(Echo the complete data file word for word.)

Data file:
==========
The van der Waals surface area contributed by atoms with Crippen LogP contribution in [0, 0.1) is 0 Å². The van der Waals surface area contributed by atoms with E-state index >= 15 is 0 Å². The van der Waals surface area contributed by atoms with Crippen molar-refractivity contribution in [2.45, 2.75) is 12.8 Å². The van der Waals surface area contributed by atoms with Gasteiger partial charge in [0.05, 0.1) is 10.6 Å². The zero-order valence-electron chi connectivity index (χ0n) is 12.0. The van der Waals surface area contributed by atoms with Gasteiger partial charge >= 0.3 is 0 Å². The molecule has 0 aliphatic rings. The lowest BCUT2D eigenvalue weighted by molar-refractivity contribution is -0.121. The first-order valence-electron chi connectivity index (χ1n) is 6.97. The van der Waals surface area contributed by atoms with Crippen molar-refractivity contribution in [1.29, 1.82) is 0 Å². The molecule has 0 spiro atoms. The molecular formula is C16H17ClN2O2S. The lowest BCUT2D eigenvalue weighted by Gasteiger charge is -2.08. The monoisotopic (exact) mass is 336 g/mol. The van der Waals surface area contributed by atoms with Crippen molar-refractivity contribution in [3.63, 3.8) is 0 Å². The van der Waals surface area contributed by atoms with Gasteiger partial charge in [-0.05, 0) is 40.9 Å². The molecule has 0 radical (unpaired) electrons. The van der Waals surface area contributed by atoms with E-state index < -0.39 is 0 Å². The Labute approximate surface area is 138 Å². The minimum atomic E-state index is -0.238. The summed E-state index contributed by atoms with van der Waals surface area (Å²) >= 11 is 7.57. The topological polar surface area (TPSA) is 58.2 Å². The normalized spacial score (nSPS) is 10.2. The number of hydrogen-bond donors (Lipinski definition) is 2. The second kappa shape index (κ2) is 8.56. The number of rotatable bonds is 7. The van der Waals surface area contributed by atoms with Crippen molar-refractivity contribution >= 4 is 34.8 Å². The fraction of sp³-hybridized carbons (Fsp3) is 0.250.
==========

The van der Waals surface area contributed by atoms with Crippen LogP contribution in [0, 0.1) is 0 Å². The van der Waals surface area contributed by atoms with E-state index >= 15 is 0 Å². The van der Waals surface area contributed by atoms with Crippen molar-refractivity contribution in [2.45, 2.75) is 12.8 Å². The van der Waals surface area contributed by atoms with Gasteiger partial charge in [0.05, 0.1) is 10.6 Å². The zero-order valence-electron chi connectivity index (χ0n) is 12.0. The van der Waals surface area contributed by atoms with Gasteiger partial charge >= 0.3 is 0 Å². The molecule has 0 aliphatic rings. The lowest BCUT2D eigenvalue weighted by molar-refractivity contribution is -0.121. The first-order valence-electron chi connectivity index (χ1n) is 6.97. The van der Waals surface area contributed by atoms with Crippen molar-refractivity contribution in [1.29, 1.82) is 0 Å². The molecule has 0 spiro atoms. The molecular formula is C16H17ClN2O2S. The lowest BCUT2D eigenvalue weighted by Gasteiger charge is -2.08. The monoisotopic (exact) mass is 336 g/mol. The van der Waals surface area contributed by atoms with Crippen molar-refractivity contribution in [3.63, 3.8) is 0 Å². The van der Waals surface area contributed by atoms with Gasteiger partial charge in [-0.05, 0) is 40.9 Å². The molecule has 0 radical (unpaired) electrons. The van der Waals surface area contributed by atoms with E-state index < -0.39 is 0 Å². The Labute approximate surface area is 138 Å². The minimum atomic E-state index is -0.238. The summed E-state index contributed by atoms with van der Waals surface area (Å²) >= 11 is 7.57. The topological polar surface area (TPSA) is 58.2 Å². The normalized spacial score (nSPS) is 10.2. The number of hydrogen-bond donors (Lipinski definition) is 2. The second kappa shape index (κ2) is 8.56. The number of rotatable bonds is 7. The van der Waals surface area contributed by atoms with Crippen molar-refractivity contribution >= 4 is 34.8 Å². The fraction of sp³-hybridized carbons (Fsp3) is 0.250.